The Department of Health and Mental Hygiene’s (DOHMH) First Deputy Commissioner and Chief Equity Officer Dr. Torian Easterling received his first dose of the COVID-19 vaccine on Sunday afternoon.
The DOHMH is putting the vaccine where its mouth is. Dr. Easterling arrived at Canarsie High School amidst the snowfall just before 1 p.m. on Feb. 7 to join over 400 individuals who received their inoculation throughout the day.
The educational campus-turned-vacation hub has traded in its young scholars for an array of medical professionals—medical professionals such as Dr. Easterling. The first deputy commissioner who was appointed to the position last September also worked at Canarsie High School overseeing the injection dispersal process before now transitioning to the other side of the needle.
Receiving his first dose of the Moderna vaccine, he chose to get the shot to both keep a previous promise of receiving the jab when he became eligible, while also showcasing the procedure and its safety.
amNewYork Metro/Brooklyn Paper shadowed Dr. Easterling as he underwent the inoculation process from start to finish. He underwent the same screening process as members of the public hoping to join the ever-growing list of those immunized.
Beginning by consulting with an on-site specialist, the Deputy Commissioner’s information and eligibility was taken before he was escorted to his scheduled appointment. Within the school’s lunchroom a variety of tables were erected from where the life-saving vaccine is administered. A registered nurse informs that they are ready to receive their next patient by displaying a green sign exhibiting the table’s number.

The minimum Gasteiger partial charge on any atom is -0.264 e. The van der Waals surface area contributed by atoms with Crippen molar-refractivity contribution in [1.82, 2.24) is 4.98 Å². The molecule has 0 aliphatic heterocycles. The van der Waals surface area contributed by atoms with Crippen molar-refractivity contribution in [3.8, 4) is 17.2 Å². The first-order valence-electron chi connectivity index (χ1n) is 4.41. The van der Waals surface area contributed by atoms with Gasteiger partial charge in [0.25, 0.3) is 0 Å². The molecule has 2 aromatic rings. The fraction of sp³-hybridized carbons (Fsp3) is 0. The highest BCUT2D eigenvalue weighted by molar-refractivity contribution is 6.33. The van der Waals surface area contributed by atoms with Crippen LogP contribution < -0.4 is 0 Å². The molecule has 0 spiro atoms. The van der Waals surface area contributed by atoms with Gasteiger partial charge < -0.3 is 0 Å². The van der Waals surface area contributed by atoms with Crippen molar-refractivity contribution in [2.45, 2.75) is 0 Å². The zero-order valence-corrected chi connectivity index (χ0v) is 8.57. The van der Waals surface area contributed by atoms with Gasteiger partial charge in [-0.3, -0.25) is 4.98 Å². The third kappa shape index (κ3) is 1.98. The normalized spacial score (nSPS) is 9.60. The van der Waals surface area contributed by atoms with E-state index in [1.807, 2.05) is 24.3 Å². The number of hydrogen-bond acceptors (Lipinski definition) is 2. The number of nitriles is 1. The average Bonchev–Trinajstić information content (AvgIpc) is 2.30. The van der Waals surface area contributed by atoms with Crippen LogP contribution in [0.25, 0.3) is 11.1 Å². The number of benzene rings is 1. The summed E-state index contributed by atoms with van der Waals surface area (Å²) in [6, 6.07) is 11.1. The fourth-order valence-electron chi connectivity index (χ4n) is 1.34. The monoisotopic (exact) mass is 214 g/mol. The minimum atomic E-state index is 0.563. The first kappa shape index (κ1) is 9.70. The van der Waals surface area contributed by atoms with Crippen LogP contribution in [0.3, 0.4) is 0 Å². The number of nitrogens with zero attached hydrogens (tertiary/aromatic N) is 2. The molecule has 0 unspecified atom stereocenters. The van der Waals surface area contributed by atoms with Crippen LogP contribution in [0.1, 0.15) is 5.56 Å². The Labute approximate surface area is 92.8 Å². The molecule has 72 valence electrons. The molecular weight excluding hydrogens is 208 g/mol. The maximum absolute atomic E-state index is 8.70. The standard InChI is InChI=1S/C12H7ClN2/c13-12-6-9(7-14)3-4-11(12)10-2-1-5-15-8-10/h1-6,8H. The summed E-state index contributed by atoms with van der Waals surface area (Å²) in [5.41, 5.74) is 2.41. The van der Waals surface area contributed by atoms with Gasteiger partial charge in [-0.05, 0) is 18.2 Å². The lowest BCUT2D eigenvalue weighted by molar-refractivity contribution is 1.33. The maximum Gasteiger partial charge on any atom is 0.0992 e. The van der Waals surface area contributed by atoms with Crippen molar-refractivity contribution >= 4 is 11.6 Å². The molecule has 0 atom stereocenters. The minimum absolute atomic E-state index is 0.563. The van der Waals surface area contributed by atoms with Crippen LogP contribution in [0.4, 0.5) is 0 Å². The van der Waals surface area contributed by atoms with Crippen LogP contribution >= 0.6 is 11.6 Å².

Here Dr. Easterling sat with a fellow medical professional and prepared for his first dose of the Moderna vaccine by reiterating his name, address, and allergies. Within a matter of seconds, the shot was administered, and he was being directed to the school’s auditorium where he would be monitored for 15 minutes and his second appointment was scheduled.
During this respite, amNewYork Metro/Brooklyn Paper had an opportunity to speak with Dr. Easterling regarding his experience and recent vaccine hub controversies.
“I am feeling great, I am really feeling great. I am honored and humbled that I get to be in this position and get to show New Yorkers that the vaccine is safe,” he said as he sat in the recovery space.
Although the snow was falling in heavy clumps, the Deputy Commissioner stated that it was important that he keep his appointment in order to keep a promise.
“It is my time to get vaccinated. I served at our vaccine hub—this vaccine hub, Canarsie Educational Center—we have been saying we need to wait our turn and because I am eligible now, I chose to get the vaccine,” Dr. Easterling said.
While many individuals who visit vaccine hubs in Brooklyn, Queens, and Manhattan all cite positive experiences during their time receiving the doses, they also say that navigating the government website is extremely difficult, especially for the elderly who are currently the prime candidates.
“We are being responsive, and we are hearing that as well. We are looking to improve our appointment scheduling system. A part of it is that we need to make sure that it is streamlined, we are asking the questions to ensure that a person is eligible but to also ensure that if anyone has had a previous allergic reaction to vaccines that we are identifying them. So, we need to streamline those questions, but also then being able to match those appointments, making sure that our times are clear, that it is really fluent. But also you should know that we do have a call line, so we are matching appointments through the call line, so individuals should call 1-877-VAX-4NYC,” Dr. Easterling said.
You can watch a portion of our interview with Dr. Easterling below.
— Dean_Moses (@Dean_Moses) February 8, 2021